People visit our country motivated by History and the natural beauty of the country. They know that ancient Greeks created an incredible and enduring culture, a pantheon of affable – eventually warlike-gods and a treasure of powerful mythology that survives for centuries.

    We can bank on that all, only if our services are worthy of that all.

    S. Ranis


    1 – From C.P. Cavafy’s

    “From the school of the renowned philosopher”

    2 – Aristophanis is very well known for his bawdy comedies, still mounted in Epidavros’ ancient theater, and not only.


  • 8



  • 9


    Sing to me of the man, Muse, the man of twists and turns driven time and again off course, once he had plundered the hallowed heights of Troy. Many cities of men he saw and learned their minds, many pains he suffered, heartsick on the open sea, fighting to save his life and bring his comrades home. But he could not save them from disaster, hard as he strove - the recklessness of their own ways destroyed them all, the blind fools, the devoured the cattle of the Sun and the Sungod blotted out the day of their return. Launch out on his story, Muse, daughter to Zeus, start from where you will – sing for our time too. By now, all the survivors, all who avoided headlong death were safe at home, escaped the wars and waves. But one man alone… his heart set on his wife and his return – Calypso, the bewitching nymph, the lustrous goddess, held him back,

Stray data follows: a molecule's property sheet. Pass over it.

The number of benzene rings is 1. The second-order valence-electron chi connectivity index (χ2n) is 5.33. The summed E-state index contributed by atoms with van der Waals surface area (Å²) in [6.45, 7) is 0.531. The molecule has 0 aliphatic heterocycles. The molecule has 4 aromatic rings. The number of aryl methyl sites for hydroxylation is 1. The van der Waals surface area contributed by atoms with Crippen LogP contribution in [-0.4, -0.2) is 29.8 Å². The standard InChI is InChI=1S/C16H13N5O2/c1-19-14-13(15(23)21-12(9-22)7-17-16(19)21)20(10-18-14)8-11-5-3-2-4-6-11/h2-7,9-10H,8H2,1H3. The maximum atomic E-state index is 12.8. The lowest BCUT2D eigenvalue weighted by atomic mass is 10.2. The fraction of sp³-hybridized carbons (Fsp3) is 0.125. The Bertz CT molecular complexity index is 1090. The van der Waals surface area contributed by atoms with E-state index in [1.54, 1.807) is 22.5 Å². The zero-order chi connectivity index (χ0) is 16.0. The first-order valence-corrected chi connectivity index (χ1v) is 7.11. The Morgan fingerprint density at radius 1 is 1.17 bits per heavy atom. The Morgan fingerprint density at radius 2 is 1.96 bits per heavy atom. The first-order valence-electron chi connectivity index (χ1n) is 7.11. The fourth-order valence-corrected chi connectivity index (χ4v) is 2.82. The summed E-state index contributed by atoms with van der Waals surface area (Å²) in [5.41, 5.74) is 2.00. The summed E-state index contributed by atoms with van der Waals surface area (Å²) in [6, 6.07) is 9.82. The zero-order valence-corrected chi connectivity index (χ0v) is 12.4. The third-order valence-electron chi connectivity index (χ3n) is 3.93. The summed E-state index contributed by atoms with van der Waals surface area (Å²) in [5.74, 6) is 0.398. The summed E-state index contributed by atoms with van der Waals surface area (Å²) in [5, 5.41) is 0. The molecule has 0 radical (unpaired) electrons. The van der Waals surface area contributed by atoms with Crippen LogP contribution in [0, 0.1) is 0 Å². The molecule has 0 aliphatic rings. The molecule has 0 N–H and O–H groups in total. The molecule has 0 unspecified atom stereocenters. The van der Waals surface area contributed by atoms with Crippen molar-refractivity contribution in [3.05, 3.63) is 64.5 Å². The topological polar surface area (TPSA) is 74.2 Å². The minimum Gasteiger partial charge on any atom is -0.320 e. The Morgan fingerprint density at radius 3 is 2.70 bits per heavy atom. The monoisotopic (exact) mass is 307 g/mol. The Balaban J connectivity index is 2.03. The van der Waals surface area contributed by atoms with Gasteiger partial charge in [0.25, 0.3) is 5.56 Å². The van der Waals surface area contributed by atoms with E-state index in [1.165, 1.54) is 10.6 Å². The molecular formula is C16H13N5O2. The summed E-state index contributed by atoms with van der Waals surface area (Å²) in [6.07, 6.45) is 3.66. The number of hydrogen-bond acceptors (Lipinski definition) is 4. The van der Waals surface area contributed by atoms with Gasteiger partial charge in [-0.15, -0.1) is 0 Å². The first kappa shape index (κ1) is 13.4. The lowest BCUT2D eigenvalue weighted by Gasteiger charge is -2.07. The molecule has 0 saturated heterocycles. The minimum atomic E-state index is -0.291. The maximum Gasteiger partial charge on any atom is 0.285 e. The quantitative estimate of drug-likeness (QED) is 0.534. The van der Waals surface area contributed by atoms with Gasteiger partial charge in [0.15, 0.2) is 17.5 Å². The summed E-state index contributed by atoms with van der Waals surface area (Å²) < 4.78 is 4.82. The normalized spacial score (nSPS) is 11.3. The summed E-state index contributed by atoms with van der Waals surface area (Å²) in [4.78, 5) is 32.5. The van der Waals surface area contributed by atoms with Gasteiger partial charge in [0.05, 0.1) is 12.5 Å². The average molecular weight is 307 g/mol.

• 10